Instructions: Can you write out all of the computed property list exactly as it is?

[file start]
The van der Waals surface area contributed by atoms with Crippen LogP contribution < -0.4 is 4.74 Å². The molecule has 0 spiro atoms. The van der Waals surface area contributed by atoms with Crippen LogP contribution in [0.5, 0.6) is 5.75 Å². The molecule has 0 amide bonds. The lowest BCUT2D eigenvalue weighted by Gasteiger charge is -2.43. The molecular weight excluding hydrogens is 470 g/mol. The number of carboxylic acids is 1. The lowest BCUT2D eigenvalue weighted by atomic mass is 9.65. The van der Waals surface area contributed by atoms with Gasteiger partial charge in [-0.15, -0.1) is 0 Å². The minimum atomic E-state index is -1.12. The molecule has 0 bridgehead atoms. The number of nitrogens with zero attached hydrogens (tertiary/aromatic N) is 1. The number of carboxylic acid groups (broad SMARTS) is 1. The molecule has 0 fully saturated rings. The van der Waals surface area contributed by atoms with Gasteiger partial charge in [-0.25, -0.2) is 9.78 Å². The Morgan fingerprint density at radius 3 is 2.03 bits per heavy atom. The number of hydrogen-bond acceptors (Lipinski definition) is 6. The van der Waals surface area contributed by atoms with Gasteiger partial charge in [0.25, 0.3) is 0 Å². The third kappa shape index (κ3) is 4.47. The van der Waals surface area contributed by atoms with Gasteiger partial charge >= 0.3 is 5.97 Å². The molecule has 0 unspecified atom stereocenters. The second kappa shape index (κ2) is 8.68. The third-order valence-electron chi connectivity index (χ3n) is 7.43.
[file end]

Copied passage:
The van der Waals surface area contributed by atoms with Crippen LogP contribution < -0.4 is 4.74 Å². The molecule has 0 spiro atoms. The van der Waals surface area contributed by atoms with Crippen LogP contribution in [0.5, 0.6) is 5.75 Å². The molecule has 0 amide bonds. The lowest BCUT2D eigenvalue weighted by Gasteiger charge is -2.43. The molecular weight excluding hydrogens is 470 g/mol. The number of carboxylic acids is 1. The lowest BCUT2D eigenvalue weighted by atomic mass is 9.65. The van der Waals surface area contributed by atoms with Gasteiger partial charge in [-0.15, -0.1) is 0 Å². The minimum atomic E-state index is -1.12. The molecule has 0 bridgehead atoms. The number of nitrogens with zero attached hydrogens (tertiary/aromatic N) is 1. The number of carboxylic acid groups (broad SMARTS) is 1. The molecule has 0 fully saturated rings. The van der Waals surface area contributed by atoms with Gasteiger partial charge in [-0.25, -0.2) is 9.78 Å². The Morgan fingerprint density at radius 3 is 2.03 bits per heavy atom. The number of hydrogen-bond acceptors (Lipinski definition) is 6. The van der Waals surface area contributed by atoms with Gasteiger partial charge in [0.25, 0.3) is 0 Å². The third kappa shape index (κ3) is 4.47. The van der Waals surface area contributed by atoms with Gasteiger partial charge >= 0.3 is 5.97 Å². The molecule has 0 unspecified atom stereocenters. The second kappa shape index (κ2) is 8.68. The third-order valence-electron chi connectivity index (χ3n) is 7.43.